Wednesday 20 September 2017

Ryan relishing French test after derby ‘baptism of fire’

David Kelly

David Kelly

A charge of naivety is something that will jar with Munster supporters as their team prepares to run the gauntlet of crack French outfit Racing Metro at a pulsating Stade de France on Saturday.

That it is a self-admission from one of the forward players Munster will look to, in an attempt to fill the gaping void left by Paul O'Connell, seems even more surprising.

Donnacha Ryan has a potential alibi, however, as he admits that experiencing his full seasonal debut against European champions Leinster in their Lansdowne Road fortress was a "baptism of fire" for the Irish international.

"I hadn't played a game other than a few minutes against Ospreys and it was about getting back into the system," he confesses.

"Things like looking into the ruck instead of looking out, small things like that. It didn't help the team. I made a lot of mistakes, small things like that.

"We looked at it in analysis and you have to be honest with yourself and bring it on as much as possible.

"I wasn't the only one so it ended up snowballing in some respects. I think we all learned an awful lot from last weekend. If we can take two or three things on from a personal level we will be a far better team.

ferocious

"For me the pace of the game was ferocious and the time the ball was in play was an awful lot.

"But look, when you come back from pre-season you always like to play a 'tuner' before a big game like that. Of course I wasn't able to do that, so I'm just delighted to be back on the field and try and use that as a good foundation for next weekend irrespective."

Not that he would be critical of the IRFU's player management policy, one that leaves as many supporters scratching their heads in puzzlement as it does players scratching their behinds in idleness.

Injury accompanied Ryan's time on the sidelines which was an excuse, if not entirely a comfort: "This is my first year being in the player management scenario and I was injured so I can't make a fair comment on it. But from what I gather the players are very happy to do it -- it is a long season.

"The management of the players is a priority and from a player's point of view it is very good.

"I got a bad injury the first day back. I was a bit eager to train over my time off when I should have been resting. It was naive on my part and obviously I was still learning but, I was so happy to get back playing.

"I thought I was going to be another three months before I would get back playing so I'm very happy to have even got back on the field. So I'm just taking it one game at a time."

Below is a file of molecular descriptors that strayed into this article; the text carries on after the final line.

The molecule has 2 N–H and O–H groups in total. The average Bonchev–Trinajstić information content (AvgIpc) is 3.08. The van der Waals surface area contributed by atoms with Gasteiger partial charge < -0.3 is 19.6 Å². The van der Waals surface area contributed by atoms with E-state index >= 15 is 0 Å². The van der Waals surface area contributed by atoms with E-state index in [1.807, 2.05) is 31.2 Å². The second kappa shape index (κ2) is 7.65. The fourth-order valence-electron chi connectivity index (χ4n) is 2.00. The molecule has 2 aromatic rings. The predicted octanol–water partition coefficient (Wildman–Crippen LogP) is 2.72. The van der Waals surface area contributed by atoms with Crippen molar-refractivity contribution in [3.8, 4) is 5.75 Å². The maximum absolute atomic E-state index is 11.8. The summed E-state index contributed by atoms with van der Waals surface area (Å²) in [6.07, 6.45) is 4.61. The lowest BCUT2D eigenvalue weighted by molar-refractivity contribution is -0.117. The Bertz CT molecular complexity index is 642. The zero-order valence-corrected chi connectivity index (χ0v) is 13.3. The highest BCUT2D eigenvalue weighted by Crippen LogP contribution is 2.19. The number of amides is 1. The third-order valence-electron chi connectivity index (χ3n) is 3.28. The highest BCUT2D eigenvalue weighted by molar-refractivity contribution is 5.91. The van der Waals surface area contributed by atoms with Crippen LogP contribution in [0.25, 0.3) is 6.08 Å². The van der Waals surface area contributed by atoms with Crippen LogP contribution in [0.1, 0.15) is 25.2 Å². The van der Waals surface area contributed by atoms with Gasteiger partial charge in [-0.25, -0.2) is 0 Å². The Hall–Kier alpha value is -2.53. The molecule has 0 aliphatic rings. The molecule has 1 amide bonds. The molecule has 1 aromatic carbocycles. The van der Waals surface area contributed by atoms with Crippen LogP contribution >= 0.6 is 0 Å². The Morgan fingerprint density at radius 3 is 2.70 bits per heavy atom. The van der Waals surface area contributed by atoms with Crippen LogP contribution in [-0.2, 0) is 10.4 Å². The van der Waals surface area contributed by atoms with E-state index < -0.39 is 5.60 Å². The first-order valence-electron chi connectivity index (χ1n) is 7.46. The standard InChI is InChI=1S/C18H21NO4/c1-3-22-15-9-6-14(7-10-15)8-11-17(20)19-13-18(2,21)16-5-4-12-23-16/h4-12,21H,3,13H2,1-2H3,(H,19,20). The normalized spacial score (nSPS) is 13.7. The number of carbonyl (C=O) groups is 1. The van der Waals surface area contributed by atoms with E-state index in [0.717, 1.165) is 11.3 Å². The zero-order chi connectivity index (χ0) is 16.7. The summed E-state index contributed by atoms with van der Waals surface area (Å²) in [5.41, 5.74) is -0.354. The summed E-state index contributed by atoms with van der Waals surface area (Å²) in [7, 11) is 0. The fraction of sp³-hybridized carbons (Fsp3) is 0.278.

The perception of Munster as a cast of fledgling youths cast into the spotlight in the absence of so many legends of yore -- Hayes, Wallace, Quinlan et al -- diminishes somewhat when Ryan's case is assessed.

He may have emerged as an overnight sensation in recent times but he took a lifetime doing it; by the time Munster's qualification hopes in a fiendishly difficult Pool 1 are assessed more clearly in December, Ryan will have entered his 30th year.

He has been an Irish international for some four years now and has amassed more than a century of appearances in red; this is the time for him to stand up and fight, as they say round these parts.

His experience of the Stade de France will aid those within his team who have yet to sample its atmosphere; he came on there for Leo Cullen wearing green in 2010 and started the rearranged drawn game in spring this year.

"It is a fantastic stadium," he enthuses, recalling his visit last season. "81,000 people. Even to hear the national anthems was fantastic. The guys who haven't played there before are in for an unbelievable treat.

"It is going to be a very tough place to go to. Their pack is very, very big and they have excellent backs as well.

"Stade is pretty hostile as well. I think it adds to an atmosphere even if they are cheering against you. Some guys react to it. I kind of like that."

However, after three defeats on the road in the equally hostile arenas of Swansea, Belfast and Dublin, some may beg to differ as this newly-fashioned side continue to stutter in their development.

"We have fantastic confidence in each other and especially in the way we play," he insists. "This team is built on belief. It is definitely going to be a very tough game but you have to have some sort of belief in yourself you can get a result over there."

Irish Independent

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